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Human resource management is undergoing a massive transformation that will change career paths in as-yet uncertain ways. Employers are placing greater emphasis on business acumen and are automating and outsourcing many administrative functions, which will force many HR professionals to demonstrate new skills and compete for new, sometimes unfamiliar roles.
Job titles and functions will likely remain in flux for some time, say business leaders, academics, HR consultants and HR professionals. But they say that some of the standard niches—such as HR generalist and benefits specialist—will become less common and less important, giving way over time to new ones such as HR financial analyst.
Those who aspire to leadership roles within the profession will have to become more strategic, more proactive, more involved in the overall business of their employer, say the experts.
But there is an upside to this upheaval: HR people who develop business competencies and embrace the new roles—in the process redefining themselves and their profession—can aspire to greater and much more rewarding careers than were possible for HR people a generation ago.
“HR is dead. Long live HR,” says David Ulrich, a professor of business administration at the University of Michigan. That’s his way of saying that “the old HR”—that which emphasizes expertise in transactions and paperwork—“is dying in a sense.”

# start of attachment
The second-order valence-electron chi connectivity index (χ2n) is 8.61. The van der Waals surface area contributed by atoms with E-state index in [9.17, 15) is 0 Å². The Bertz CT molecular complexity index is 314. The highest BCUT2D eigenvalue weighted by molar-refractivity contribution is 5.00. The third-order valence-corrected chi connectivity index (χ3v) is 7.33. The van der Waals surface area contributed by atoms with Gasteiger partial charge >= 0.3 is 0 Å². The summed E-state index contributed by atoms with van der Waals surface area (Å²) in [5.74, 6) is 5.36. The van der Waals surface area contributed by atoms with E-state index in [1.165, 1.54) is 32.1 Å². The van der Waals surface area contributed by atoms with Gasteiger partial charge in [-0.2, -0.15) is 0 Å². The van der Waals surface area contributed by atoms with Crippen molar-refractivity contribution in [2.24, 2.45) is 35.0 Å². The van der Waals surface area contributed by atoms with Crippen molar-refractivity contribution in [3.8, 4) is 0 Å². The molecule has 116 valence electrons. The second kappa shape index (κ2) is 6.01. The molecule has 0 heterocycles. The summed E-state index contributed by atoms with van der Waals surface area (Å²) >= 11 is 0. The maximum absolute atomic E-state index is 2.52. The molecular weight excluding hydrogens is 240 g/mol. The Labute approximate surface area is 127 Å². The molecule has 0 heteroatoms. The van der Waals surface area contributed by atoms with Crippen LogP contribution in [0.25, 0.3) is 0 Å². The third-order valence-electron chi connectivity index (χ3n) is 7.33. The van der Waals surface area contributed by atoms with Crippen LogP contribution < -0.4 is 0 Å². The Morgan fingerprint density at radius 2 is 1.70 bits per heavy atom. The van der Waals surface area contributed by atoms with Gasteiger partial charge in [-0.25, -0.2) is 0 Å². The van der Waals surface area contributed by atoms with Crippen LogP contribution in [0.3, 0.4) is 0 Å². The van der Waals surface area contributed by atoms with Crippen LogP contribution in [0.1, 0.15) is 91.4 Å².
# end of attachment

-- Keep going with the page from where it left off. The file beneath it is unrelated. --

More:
HR departments will be smaller, says Ulrich. “Some of HR will go away. Some of HR should go away.”
In its place will rise a leaner, refocused cadre of professionals who put the business first and foremost. The most successful HR people will be those who “think from the outside in,” according to Richard Beatty, an HR management professor at Rutgers University and the University of Michigan. “When we talk about being strategic, we mean thinking from the customer back to the organization.”
In this new HR, professionals are expected to know the business well enough to align human capital with business needs, either developing the needed talent or going outside the organization to get it. HR is proactive. HR goes looking for problems to solve. HR doesn’t just have a seat at the table; HR helps set the agenda.
What exactly will be the desirable HR jobs in the next decade and beyond? How does HR get there from here? And how can HR people obtain the education and training they need to secure and keep those jobs?
HR Jobs of the Future
Though the job picture is still developing, experts see several possible critical roles on the horizon for HR professionals. Among them: